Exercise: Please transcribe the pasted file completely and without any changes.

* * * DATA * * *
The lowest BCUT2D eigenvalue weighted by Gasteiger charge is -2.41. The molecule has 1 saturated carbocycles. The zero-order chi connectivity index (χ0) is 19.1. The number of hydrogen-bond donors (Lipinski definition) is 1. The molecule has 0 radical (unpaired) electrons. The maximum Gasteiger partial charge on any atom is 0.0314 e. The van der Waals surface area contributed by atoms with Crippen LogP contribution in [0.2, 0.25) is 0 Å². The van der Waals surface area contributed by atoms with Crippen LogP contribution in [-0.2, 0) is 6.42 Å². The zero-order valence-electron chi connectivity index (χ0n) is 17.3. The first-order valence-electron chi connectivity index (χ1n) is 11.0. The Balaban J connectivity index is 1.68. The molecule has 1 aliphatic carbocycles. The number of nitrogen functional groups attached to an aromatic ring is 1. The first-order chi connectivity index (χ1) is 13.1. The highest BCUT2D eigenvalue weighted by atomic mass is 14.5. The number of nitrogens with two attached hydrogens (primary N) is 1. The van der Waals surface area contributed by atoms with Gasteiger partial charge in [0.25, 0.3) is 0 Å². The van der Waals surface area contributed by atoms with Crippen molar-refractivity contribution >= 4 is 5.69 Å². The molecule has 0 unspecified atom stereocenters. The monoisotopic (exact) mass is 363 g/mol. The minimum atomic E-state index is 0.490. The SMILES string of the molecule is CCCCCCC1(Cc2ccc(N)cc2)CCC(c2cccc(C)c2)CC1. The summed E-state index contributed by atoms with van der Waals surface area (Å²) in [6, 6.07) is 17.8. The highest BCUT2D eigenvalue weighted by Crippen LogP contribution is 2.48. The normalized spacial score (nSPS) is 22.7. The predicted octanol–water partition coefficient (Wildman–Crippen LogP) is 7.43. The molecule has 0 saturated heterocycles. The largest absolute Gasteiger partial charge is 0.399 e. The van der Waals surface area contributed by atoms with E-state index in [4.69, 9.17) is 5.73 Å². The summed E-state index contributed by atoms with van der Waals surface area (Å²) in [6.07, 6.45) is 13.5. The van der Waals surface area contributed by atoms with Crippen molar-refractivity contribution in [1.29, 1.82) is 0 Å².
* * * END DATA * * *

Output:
The lowest BCUT2D eigenvalue weighted by Gasteiger charge is -2.41. The molecule has 1 saturated carbocycles. The zero-order chi connectivity index (χ0) is 19.1. The number of hydrogen-bond donors (Lipinski definition) is 1. The molecule has 0 radical (unpaired) electrons. The maximum Gasteiger partial charge on any atom is 0.0314 e. The van der Waals surface area contributed by atoms with Crippen LogP contribution in [0.2, 0.25) is 0 Å². The van der Waals surface area contributed by atoms with Crippen LogP contribution in [-0.2, 0) is 6.42 Å². The zero-order valence-electron chi connectivity index (χ0n) is 17.3. The first-order valence-electron chi connectivity index (χ1n) is 11.0. The Balaban J connectivity index is 1.68. The molecule has 1 aliphatic carbocycles. The number of nitrogen functional groups attached to an aromatic ring is 1. The first-order chi connectivity index (χ1) is 13.1. The highest BCUT2D eigenvalue weighted by atomic mass is 14.5. The number of nitrogens with two attached hydrogens (primary N) is 1. The van der Waals surface area contributed by atoms with Gasteiger partial charge in [0.25, 0.3) is 0 Å². The van der Waals surface area contributed by atoms with Crippen molar-refractivity contribution >= 4 is 5.69 Å². The molecule has 0 unspecified atom stereocenters. The monoisotopic (exact) mass is 363 g/mol. The minimum atomic E-state index is 0.490. The SMILES string of the molecule is CCCCCCC1(Cc2ccc(N)cc2)CCC(c2cccc(C)c2)CC1. The summed E-state index contributed by atoms with van der Waals surface area (Å²) in [6, 6.07) is 17.8. The highest BCUT2D eigenvalue weighted by Crippen LogP contribution is 2.48. The normalized spacial score (nSPS) is 22.7. The predicted octanol–water partition coefficient (Wildman–Crippen LogP) is 7.43. The molecule has 0 saturated heterocycles. The largest absolute Gasteiger partial charge is 0.399 e. The van der Waals surface area contributed by atoms with E-state index in [4.69, 9.17) is 5.73 Å². The summed E-state index contributed by atoms with van der Waals surface area (Å²) in [6.07, 6.45) is 13.5. The van der Waals surface area contributed by atoms with Crippen molar-refractivity contribution in [1.29, 1.82) is 0 Å².